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  • 1. BackgroundBackground NeuroimagingdataNeuroimagingdata showing structural and functionalbrainshowing structural and functionalbrain abnormalitiesinmood disordersabnormalitiesinmood disorders suggestthat brain alterations atthesuggestthat brain alterations atthe neurohistologicallevelmayunderlietheneurohistologicallevelmayunderliethe macropathologyseen byimagingmacropathology seen byimagingin vivoin vivo.. AimsAims To summariserecentpost-To summariserecentpost- mortem studies on affective disorders,mortem studies on affective disorders, with a focus on bipolardisorder.with a focus on bipolardisorder. MethodMethod Literaturereview andLiteraturereview and discussion ofresults fromvolumetric,discussion of results fromvolumetric, cyto-architectural andcyto-architectural and immunohistochemical analyses.immunohistochemical analyses. ResultsResults Basalganglia are smallerBasalganglia are smaller inpatientswith depressionirrespectiveinpatientswith depressionirrespective of diagnostic polarity.In addition, higherofdiagnostic polarity.In addition, higher neuronnumbershave beenreportedinneuronnumbers have beenreportedin thelocuscaeruleusofpatientswithbipolarthelocuscaeruleusofpatientswithbipolar disordercomparedwiththose withdisordercomparedwiththose with unipolardepression.Patientswith bipolarunipolardepression.Patientswith bipolar aswell asunipolarillness show subtleaswell asunipolarillness show subtle structuraldeficitsinthe dorsalraphe.structural deficitsinthe dorsalraphe. Histologicaldata are consistent with aHistologicaldata are consistent with a regionalreductioninthe synthesis ofregionalreductioninthe synthesis of noradrenalin and serotonin, whichnoradrenalin and serotonin, which appears to be compensated byappears to be compensated by antidepressants.antidepressants. ConclusionConclusion PreliminaryresultsPreliminaryresults suggestthat, aside fromfunctionalsuggestthat, aside fromfunctional dysregulation, subtle structuraldysregulation, subtle structural abnormalitiesinthe brainmaycontributeabnormalitiesinthe brainmaycontribute tothe pathogenesis of mood disorders.tothe pathogenesis of mood disorders. Declaration of interestDeclaration of interest ThispaperThispaper was supported by the Deutschwas supported by the Deutsch Forschungsgemeinschaft (79916-1)Forschungsgemeinschaft (79916-1) andtheTheodore and Vada StanleyandtheTheodore and Vada Stanley Foundation.Foundation. In contrast to schizophrenia, little work hasIn contrast to schizophrenia, little work has been done on the neurohistology of moodbeen done on the neurohistology of mood disorders, indicating that this kind of researchdisorders, indicating that this kind of research strategy is still in its infancy, and the resultsstrategy is still in its infancy, and the results obtained from these studies provide only aobtained from these studies provide only a fragmentary pattern. Most of the studiesfragmentary pattern. Most of the studies include subjects who had committed suicide,include subjects who had committed suicide, and a retrospective diagnosis of a mood disor-and a retrospective diagnosis of a mood disor- der was not established in all cases. Someder was not established in all cases. Some investigations did not focus on affective disor-investigations did not focus on affective disor- ders, but used subjects with mood disordersders, but used subjects with mood disorders as a control group. Since this article empha-as a control group. Since this article empha- sises regional neurohistology, biochemicalsises regional neurohistology, biochemical studies performedon homogenateofbrain tis-studiesperformed onhomogenate ofbrain tis- sue arenotconsidered in the followingsurvey.sueare not consideredin the following survey. POST-MORTEM STUDIESPOST-MORTEM STUDIES Studies on brain structureStudies on brain structure One early post-mortem study found aOne early post-mortem study found a greater brain weight, a thicker parahippo-greater brain weight, a thicker parahippo- campal cortex and smaller temporal hornscampal cortex and smaller temporal horns in patients with affective disorder comparedin patients with affective disorder compared with those with schizophrenia (Brownwith those with schizophrenia (Brown et alet al,, 1986), suggesting that temporal lobe struc-1986), suggesting that temporal lobe struc- ture differs in these disorders. Unfortunately,ture differs in these disorders. Unfortunately, no control group without neuropsychiatricno control group without neuropsychiatric disorder was included in this study. There-disorder was included in this study. There- fore, it is difficult to compare these data withfore, it is difficult to compare these data with magnetic resonance imaging (MRI) studiesmagnetic resonance imaging (MRI) studies that report smaller entorhinal cortex sizesthat report smaller entorhinal cortex sizes in schizophrenia, but not in bipolar disor-in schizophrenia, but not in bipolar disor- der (Pearlsonder (Pearlson et alet al, 1997). It is conceivable,, 1997). It is conceivable, however, that a structural disturbance ofhowever, that a structural disturbance of the parahippocampal cortex is present inthe parahippocampal cortex is present in mood disorders, since one post-mortemmood disorders, since one post-mortem study showed a reduction in size of thisstudy showed a reduction in size of this cortex in suicide victims compared withcortex in suicide victims compared with non-psychiatric controls (Altshulernon-psychiatric controls (Altshuler et alet al,, 1990). Further evidence for a disturbed1990). Further evidence for a disturbed morphological integrity of this region comesmorphological integrity of this region comes from cyto-architectural studies reportingfrom cyto-architectural studies reporting that malformations in the entorhinalthat malformations in the entorhinal lamination were observed in patients withlamination were observed in patients with bipolar disorder or with major depressionbipolar disorder or with major depression (Beckmann & Jakob, 1991; Bernstein(Beckmann & Jakob, 1991; Bernstein et alet al,, 1998). In addition, one case report described1998). In addition, one case report described a temporo-occipital cortical dysplasia asso-a temporo-occipital cortical dysplasia asso- ciated with rapid-cycling bipolar disorder andciated with rapid-cycling bipolar disorder and learning disability (Raghavanlearning disability (Raghavan et alet al, 1995)., 1995). These studies suggest that both bipolar andThese studies suggest that both bipolar and major depressive mood disorder might bemajor depressive mood disorder might be associated with circumscribed neurodevelop-associated with circumscribed neurodevelop- mental disturbances in temporal regions.mental disturbances in temporal regions. Another alteration in the temporalAnother alteration in the temporal lobe was reported by Benes and co-workerslobe was reported by Benes and co-workers who showed a selective reduction of non-who showed a selective reduction of non- pyramidal neurons in the CA2 region onpyramidal neurons in the CA2 region on the hippocampus of patients with bipolarthe hippocampus of patients with bipolar disorder and schizophrenia (Benesdisorder and schizophrenia (Benes et alet al,, 1998). These studies confirm and extend1998). These studies confirm and extend recent MRI findings suggesting a temporalrecent MRI findings suggesting a temporal pathology not only in schizophrenia but alsopathology not only in schizophrenia but also in bipolar disorder (Altshulerin bipolar disorder (Altshuler et alet al, 1998;, 1998; RoyRoy et alet al, 1998; Strakowski, 1998; Strakowski et alet al, 1999)., 1999). The prefrontal lobe is another focus ofThe prefrontal lobe is another focus of interest in mood disorders (Goodwin, 1997).interest in mood disorders (Goodwin, 1997). Decreased cortical and laminar thicknessDecreased cortical and laminar thickness but unchanged overall neuronal densitybut unchanged overall neuronal density and laminar density were demonstrated inand laminar density were demonstrated in the dorsolateral prefrontal cortex in boththe dorsolateral prefrontal cortex in both bipolar disorder and major depressive dis-bipolar disorder and major depressive dis- order. In contrast to patients with schizo-order. In contrast to patients with schizo- phrenia, who also showed smaller corticalphrenia, who also showed smaller cortical thickness but an increased neuronal densitythickness but an increased neuronal density in this area, patients with mood disordersin this area, patients with mood disorders appear to have unchanged neuronal densi-appear to have unchanged neuronal densi- ties in this part of the prefrontal cortexties in this part of the prefrontal cortex (Rajkowska, 1997). Also relevant to mood(Rajkowska, 1997). Also relevant to mood disorders, theoretically speaking, are thedisorders, theoretically speaking, are the medial prefrontal cortex and the anteriormedial prefrontal cortex and the anterior cingulate cortex. Drevets and colleaguescingulate cortex. Drevets and colleagues found a volume reduction and fewer glialfound a volume reduction and fewer glial (but no neuronal) cells in the subgenual(but no neuronal) cells in the subgenual prefrontal cortex ± which is part of theprefrontal cortex ± which is part of the anterior cingulate cortex ± in familialanterior cingulate cortex ± in familial mood disorders (Drevetsmood disorders (Drevets et alet al, 1998). No, 1998). No differences were described between bipolardifferences were described between bipolar disorder and unipolar depression. In anotherdisorder and unipolar depression. In another post-mortem study a layer-specific reduc-post-mortem study a layer-specific reduc- tion of interneurons in the anterior cingu-tion of interneurons in the anterior cingu- late cortex was observed in subjects withlate cortex was observed in subjects with bipolar disorder (Vincentbipolar disorder (Vincent et alet al, 1997). This, 1997). This is consistent with the finding of a deficit inis consistent with the finding of a deficit in a neuronal subpopulation detected bya neuronal subpopulation detected by immunoreactivity for the calcium-bindingimmunoreactivity for the calcium-binding protein calretinin (Diekmannprotein calretinin (Diekmann et alet al, 1998)., 1998). These results confirm and extend previousThese results confirm and extend previous neuroimaging work revealing structuralneuroimaging work revealing structural and functional abnormalities of certain partsand functional abnormalities of certain parts of the prefrontal cortex in mood disordersof the prefrontal cortex in mood disorders (Goodwin, 1997).(Goodwin, 1997). Studies on monaminergic systemsStudies on monaminergic systems Some neurohistological studies investigatedSome neurohistological studies investigated the role of monaminergic systems in moodthe role of monaminergic systems in mood s14 2s14 2 B R I T IS H J O UR N AL O F P SYC HI AT RYBR I T IS H J O URNA L O F P SYC HIAT RY ( 2 0 0 1) , 17 8 ( s u p p l . 4 1) , s1 4 2 ^ s1 4 7( 2 0 0 1) , 17 8 ( s u p p l . 4 1) , s14 2 ^ s14 7 Neuroanatomical studies on bipolar disorderNeuroanatomical studies on bipolar disorder BRUNO BAUMANN and BERNHARD BOGERTSBRUNO BAUMANN and BERNHARD BOGERTS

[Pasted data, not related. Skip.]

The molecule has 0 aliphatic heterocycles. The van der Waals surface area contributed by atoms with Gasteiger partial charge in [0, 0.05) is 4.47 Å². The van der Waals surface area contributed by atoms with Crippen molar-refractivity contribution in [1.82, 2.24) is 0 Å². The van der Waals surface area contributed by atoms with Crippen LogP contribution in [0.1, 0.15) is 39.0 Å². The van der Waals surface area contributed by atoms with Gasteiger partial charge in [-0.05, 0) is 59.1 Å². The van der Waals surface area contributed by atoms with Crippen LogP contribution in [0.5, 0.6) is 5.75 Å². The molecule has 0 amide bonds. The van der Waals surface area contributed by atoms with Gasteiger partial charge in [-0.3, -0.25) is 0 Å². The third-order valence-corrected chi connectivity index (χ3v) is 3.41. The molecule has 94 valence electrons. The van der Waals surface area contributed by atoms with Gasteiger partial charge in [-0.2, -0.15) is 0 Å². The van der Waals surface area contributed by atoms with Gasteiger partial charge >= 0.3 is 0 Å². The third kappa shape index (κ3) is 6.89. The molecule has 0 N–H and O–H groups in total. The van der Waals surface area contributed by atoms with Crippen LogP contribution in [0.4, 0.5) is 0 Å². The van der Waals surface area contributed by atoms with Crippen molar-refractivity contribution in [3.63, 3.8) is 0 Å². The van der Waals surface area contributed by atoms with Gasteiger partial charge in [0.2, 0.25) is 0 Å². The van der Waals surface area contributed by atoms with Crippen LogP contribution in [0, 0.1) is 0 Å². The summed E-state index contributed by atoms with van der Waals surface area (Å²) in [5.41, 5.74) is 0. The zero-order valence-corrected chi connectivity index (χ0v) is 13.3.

• 2. NEUROANATOMIC AL S TUDIE S ON B IP OL AR DIS OR D E RNEUROANATOMIC AL S TUDIE S ON B IP OL AR DIS OR D E R disorders. The serotonergic system wasdisorders. The serotonergic system was analysed in one study reporting increasedanalysed in one study reporting increased binding of 5-HTbinding of 5-HT1A1A autoreceptors in theautoreceptors in the midbrain of subjects with major depressionmidbrain of subjects with major depression who had committed suicide, suggesting re-who had committed suicide, suggesting re- duced activity of dorsal raphe neuronsduced activity of dorsal raphe neurons (Stockmeier(Stockmeier et alet al, 1998). Another investiga-, 1998). Another investiga- tion on presynaptic markers showedtion on presynaptic markers showed unchanged serotonin transporter bindingunchanged serotonin transporter binding and mRNA levels in the midbrain, hippo-and mRNA levels in the midbrain, hippo- campus or frontal cortex in cases of suicidecampus or frontal cortex in cases of suicide following major depression (Littlefollowing major depression (Little et alet al,, 1997). Stockmeier1997). Stockmeier et alet al (1997) found that(1997) found that the 5-HTthe 5-HT1A1A and the 5-HTand the 5-HT2A2A receptors werereceptors were unchanged in the right frontopolar cortex.unchanged in the right frontopolar cortex. Thus some, but not all, post-mortem stu-Thus some, but not all, post-mortem stu- dies support the indolaminergic hypothesisdies support the indolaminergic hypothesis of depression. This is in line with an ima-of depression. This is in line with an ima- ging study indicating decreased density ofging study indicating decreased density of serotonin transporter binding sites in theserotonin transporter binding sites in the midbrain of patients with major depressionmidbrain of patients with major depression (Malison(Malison et alet al, 1998). These data on living, 1998). These data on living patients contrast with the negative post-patients contrast with the negative post- mortem findings in suicide victims withmortem findings in suicide victims with major depression (Littlemajor depression (Little et alet al, 1997). Taken, 1997). Taken together, some post-mortem and neuro-together, some post-mortem and neuro- imaging studies reveal alterations in sero-imaging studies reveal alterations in sero- tonergic neurons in major depression. Ittonergic neurons in major depression. It remains unclear whether these results, ifremains unclear whether these results, if replicable, can be generalised for bipolarreplicable, can be generalised for bipolar disorder.disorder. As yet, no investigation has focused onAs yet, no investigation has focused on the cyto-architecture of monaminergic neu-the cyto-architecture of monaminergic neu- ron systems, such as the raphe nuclei or theron systems, such as the raphe nuclei or the locus caeruleus, in mood disorders. An inci-locus caeruleus, in mood disorders. An inci- dental note on a geriatric case of depressiondental note on a geriatric case of depression mentioned a considerable lack of locusmentioned a considerable lack of locus caeruleus neurons (Chan-Palay & Asan,caeruleus neurons (Chan-Palay & Asan, 1989), which is in agreement with a study1989), which is in agreement with a study showing fewer neurons in this crucialshowing fewer neurons in this crucial noradrenergic nucleus in suicide victimsnoradrenergic nucleus in suicide victims (Arango(Arango et alet al, 1996). This needs further, 1996). This needs further confirmation by studies on larger patientconfirmation by studies on larger patient samples including unipolar and bipolarsamples including unipolar and bipolar affective disorder. A notable study on theaffective disorder. A notable study on the noradrenergic system was performed bynoradrenergic system was performed by Klimek and co-workers who demonstratedKlimek and co-workers who demonstrated decreased levels of the noradrenalin trans-decreased levels of the noradrenalin trans- porter in patients with major depressive ill-porter in patients with major depressive ill- ness (Klimekness (Klimek et alet al, 1997). Another post-, 1997). Another post- mortem analysis showed increased densitymortem analysis showed increased density of theof the aa2A2A-adrenoreceptor in the frontal cor--adrenoreceptor in the frontal cor- tex of suicide victims who had depressiontex of suicide victims who had depression (Callado(Callado et alet al,, 1998). These two results1998). These two results point to a presynaptic noradrenergic deficitpoint to a presynaptic noradrenergic deficit in this disorder consistent with the noradre-in this disorder consistent with the noradre- nergic hypothesis of depression (Schidkrautnergic hypothesis of depression (Schidkraut et alet al, 1965). Neurohistological studies on, 1965). Neurohistological studies on the noradrenergic system in bipolar disorderthe noradrenergic system in bipolar disorder are still required.are still required. Despite indirect evidence that dopami-Despite indirect evidence that dopami- nergic systems are involved in the pathogen-nergic systems are involved in the pathogen- esis of mood disorders, only one study of thisesis of mood disorders, only one study of this transmitter system has been performed,transmitter system has been performed, reporting increased binding of the D1 recep-reporting increased binding of the D1 recep- tor in the nucleus accumbens of suicidetor in the nucleus accumbens of suicide victims with major depression (Bowdenvictims with major depression (Bowden etet alal, 1997). The nucleus accumbens, 1997). The nucleus accumbens showsshows intense connectivity with the prefrontalintense connectivity with the prefrontal cortex, mainly with its medial part. Sincecortex, mainly with its medial part. Since structural changes in telencephalic basalstructural changes in telencephalic basal ganglia as well as in the prefrontal cortexganglia as well as in the prefrontal cortex have been shown in patients sufferinghave been shown in patients suffering fromfrom major depression, the chemo-major depression, the chemo-architecturearchitecture of these closely interconnected brain regionsof these closely interconnected brain regions would be of interest in mood disorders.would be of interest in mood disorders. Neuroendocrinological studiesNeuroendocrinological studies Some histological investigations have ad-Some histological investigations have ad- dressed the central endocrine cell groupsdressed the central endocrine cell groups in the hypothalamus of patients with moodin the hypothalamus of patients with mood disorders. Expression and messenger mRNAdisorders. Expression and messenger mRNA transcripts of corticotrophin-releasing hor-transcripts of corticotrophin-releasing hor- mone have been shown to be upregulatedmone have been shown to be upregulated in neurons of the hypothalamic paraventri-in neurons of the hypothalamic paraventri- cular nucleus (Raadsheercular nucleus (Raadsheer et alet al, 1995)., 1995). Moreover, data from the same laboratoryMoreover, data from the same laboratory found an upregulation of vasopressin- andfound an upregulation of vasopressin- and oxytocin-expressing neurons in the sameoxytocin-expressing neurons in the same nucleus (Purbanucleus (Purba et alet al, 1996). These findings, 1996). These findings are consistent with clinical data showingare consistent with clinical data showing a central overactivation of the hypo-a central overactivation of the hypo- thalamic±pituitary±adrenal axis in depres-thalamic±pituitary±adrenal axis in depres- sive disorders (Arboreliussive disorders (Arborelius et alet al, 1999). No, 1999). No differences were seen between major de-differences were seen between major de- pression and bipolar disorder in thesepression and bipolar disorder in these post-mortem studies. The investigated sam-post-mortem studies. The investigated sam- ples, however, were too small to allowples, however, were too small to allow general conclusions.general conclusions. VOLUME MEASURES INVOLUME MEASURES IN MOOD DISORDERSMOOD DISORDERS In addition to neurohistological studies,In addition to neurohistological studies, structural imaging data provide evidencestructural imaging data provide evidence for the assumption that mood disordersfor the assumption that mood disorders are not exclusively functional illnesses butare not exclusively functional illnesses but also show a diversity of morphologicalalso show a diversity of morphological changes (Soares & Mann, 1997; Drevetschanges (Soares & Mann, 1997; Drevets et alet al, 1998; Parashos, 1998; Parashos et alet al, 1998). Despite, 1998). Despite modern computed tomography and MRImodern computed tomography and MRI techniques, resolution is still too poor totechniques, resolution is still too poor to detect subtle structural alterations of smalldetect subtle structural alterations of small brain nuclei such as the hypothalamus orbrain nuclei such as the hypothalamus or some parts of the basal ganglia. A post-some parts of the basal ganglia. A post- mortem study was therefore begun to inves-mortem study was therefore begun to inves- tigate volumes of all telencephalic basaltigate volumes of all telencephalic basal ganglia, of the diencephalon, and of limbicganglia, of the diencephalon, and of limbic regions, to obtain data on relevant brainregions, to obtain data on relevant brain circuits in mood disorders using materialcircuits in mood disorders using material from our new Magdeburg brain collection.from our new Magdeburg brain collection. Possible post-mortem artefacts arising fromPossible post-mortem artefacts arising from autolysis or tissue processing as well as ef-autolysis or tissue processing as well as ef- fects of age and gender were excluded byfects of age and gender were excluded by careful matching of the case. Effects ofcareful matching of the case. Effects of medication were also controlled for.medication were also controlled for. The brains of eight patients sufferingThe brains of eight patients suffering from major depression or bipolar disorderfrom major depression or bipolar disorder showed reduced volumes of the left nucleusshowed reduced volumes of the left nucleus accumbens, the right putamen and the rightaccumbens, the right putamen and the right and left pallidum externum (Figs 1 & 2).and left pallidum externum (Figs 1 & 2). No differences were seen between bipolarNo differences were seen between bipolar or unipolar depression. The nucleus accum-or unipolar depression. The nucleus accum- bens was most affected. These data suggestbens was most affected. These data suggest that predominantly limbic-affiliated basalthat predominantly limbic-affiliated basal ganglia are involved in the pathology ofganglia are involved in the pathology of mood disorders, irrespective of diagnosticmood disorders, irrespective of diagnostic polarity (Baumannpolarity (Baumann et alet al, 1999, 1999aa).). The brains of patients with majorThe brains of patients with major depressive illness showed a trend towardsdepressive illness showed a trend towards volume reduction for the left amygdala thatvolume reduction for the left amygdala that was not seen in the bipolar disorderwas not seen in the bipolar disorder patients. Taking into account MRI findingspatients. Taking into account MRI findings of enlargement of the amygdala in bipolarof enlargement of the amygdala in bipolar disorder (Altshulerdisorder (Altshuler et alet al, 1998) and reduced, 1998) and reduced volumes of amygdala core nuclei (Shelinevolumes of amygdala core nuclei (Sheline et alet al, 1998), these data suggest structural, 1998), these data suggest structural differences in the amygdala between majordifferences in the amygdala between major depression and bipolar disorder. Thedepression and bipolar disorder. The volumes of other limbic regions such asvolumes of other limbic regions such as the hippocampus, the temporal horn, thethe hippocampus, the temporal horn, the stria terminalis and the basic limbic fore-stria terminalis and the basic limbic fore- brainbrain were unchanged in our sample.were unchanged in our sample. Volumes of the thalamus and theVolumes of the thalamus and the hypothalamus also showed no differenceshypothalamus also showed no differences between the whole patient sample groupbetween the whole patient sample group compared with controls. In major depres-compared with controls. In major depres- sion, however, the right hypothalamussion, however, the right hypothalamus was smaller than in controls (was smaller than in controls (PPˆ0.02)0.02) and the left hypothalamus showed a non-and the left hypothalamus showed a non- significant trend with 13% smaller volumessignificant trend with 13% smaller volumes ((PPˆ0.07).0.07). These post-mortem volume studies con-These post-mortem volume studies con- firm and extend previous neuroanatomicalfirm and extend previous neuroanatomical models of mood regulation, suggesting amodels of mood regulation, suggesting a crucial role for ventral parts of telencephalic-crucial role for ventral parts of telencephalic- basal ganglia and the involvement ofbasal ganglia and the involvement of thethe amygdala and hypothalamus in these cir-amygdala and hypothalamus in these cir- cuits (for review, see Soares & Mann,cuits (for review, see Soares & Mann, 1997). The preliminary results also show1997). The preliminary results also show structural differences between majorstructural differences between major depressive and bipolar disorder for thedepressive and bipolar disorder for the amygdala.amygdala. BRAIN-STEM STUDIES ONBRAIN-STEM STUDIES ON MOOD DISORDERSMOOD DISORDERS Monaminergic (in particular serotonergicMonaminergic (in particular serotonergic and noradrenergic) systems are assumedand noradrenergic) systems are assumed s14 3s14 3